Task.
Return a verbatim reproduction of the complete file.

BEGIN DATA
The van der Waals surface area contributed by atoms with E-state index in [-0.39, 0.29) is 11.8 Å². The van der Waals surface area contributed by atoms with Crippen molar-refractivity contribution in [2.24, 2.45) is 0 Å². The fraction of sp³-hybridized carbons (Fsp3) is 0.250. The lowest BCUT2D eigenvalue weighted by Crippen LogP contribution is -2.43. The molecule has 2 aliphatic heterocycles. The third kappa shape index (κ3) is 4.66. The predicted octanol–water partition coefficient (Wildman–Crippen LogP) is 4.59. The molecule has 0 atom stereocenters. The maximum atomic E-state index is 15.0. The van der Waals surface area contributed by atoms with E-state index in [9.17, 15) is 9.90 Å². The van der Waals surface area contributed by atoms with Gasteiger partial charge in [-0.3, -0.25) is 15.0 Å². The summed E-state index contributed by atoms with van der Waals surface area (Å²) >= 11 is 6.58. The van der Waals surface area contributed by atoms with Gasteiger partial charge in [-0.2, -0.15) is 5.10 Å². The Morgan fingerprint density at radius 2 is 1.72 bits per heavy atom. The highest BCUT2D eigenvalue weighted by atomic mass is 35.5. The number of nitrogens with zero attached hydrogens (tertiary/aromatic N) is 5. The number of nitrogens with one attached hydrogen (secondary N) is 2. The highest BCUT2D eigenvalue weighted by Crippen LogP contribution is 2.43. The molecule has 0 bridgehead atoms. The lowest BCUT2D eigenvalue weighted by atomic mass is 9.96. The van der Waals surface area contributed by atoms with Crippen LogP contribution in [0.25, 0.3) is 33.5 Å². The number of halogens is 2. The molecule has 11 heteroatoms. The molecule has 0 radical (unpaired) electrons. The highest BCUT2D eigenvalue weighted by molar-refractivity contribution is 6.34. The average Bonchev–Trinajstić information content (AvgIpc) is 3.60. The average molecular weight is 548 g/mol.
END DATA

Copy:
The van der Waals surface area contributed by atoms with E-state index in [-0.39, 0.29) is 11.8 Å². The van der Waals surface area contributed by atoms with Crippen molar-refractivity contribution in [2.24, 2.45) is 0 Å². The fraction of sp³-hybridized carbons (Fsp3) is 0.250. The lowest BCUT2D eigenvalue weighted by Crippen LogP contribution is -2.43. The molecule has 2 aliphatic heterocycles. The third kappa shape index (κ3) is 4.66. The predicted octanol–water partition coefficient (Wildman–Crippen LogP) is 4.59. The molecule has 0 atom stereocenters. The maximum atomic E-state index is 15.0. The van der Waals surface area contributed by atoms with E-state index in [9.17, 15) is 9.90 Å². The van der Waals surface area contributed by atoms with Gasteiger partial charge in [-0.3, -0.25) is 15.0 Å². The summed E-state index contributed by atoms with van der Waals surface area (Å²) >= 11 is 6.58. The van der Waals surface area contributed by atoms with Gasteiger partial charge in [-0.2, -0.15) is 5.10 Å². The Morgan fingerprint density at radius 2 is 1.72 bits per heavy atom. The highest BCUT2D eigenvalue weighted by atomic mass is 35.5. The number of nitrogens with zero attached hydrogens (tertiary/aromatic N) is 5. The number of nitrogens with one attached hydrogen (secondary N) is 2. The highest BCUT2D eigenvalue weighted by Crippen LogP contribution is 2.43. The molecule has 0 bridgehead atoms. The lowest BCUT2D eigenvalue weighted by atomic mass is 9.96. The van der Waals surface area contributed by atoms with Crippen LogP contribution in [0.25, 0.3) is 33.5 Å². The number of halogens is 2. The molecule has 11 heteroatoms. The molecule has 0 radical (unpaired) electrons. The highest BCUT2D eigenvalue weighted by molar-refractivity contribution is 6.34. The average Bonchev–Trinajstić information content (AvgIpc) is 3.60. The average molecular weight is 548 g/mol.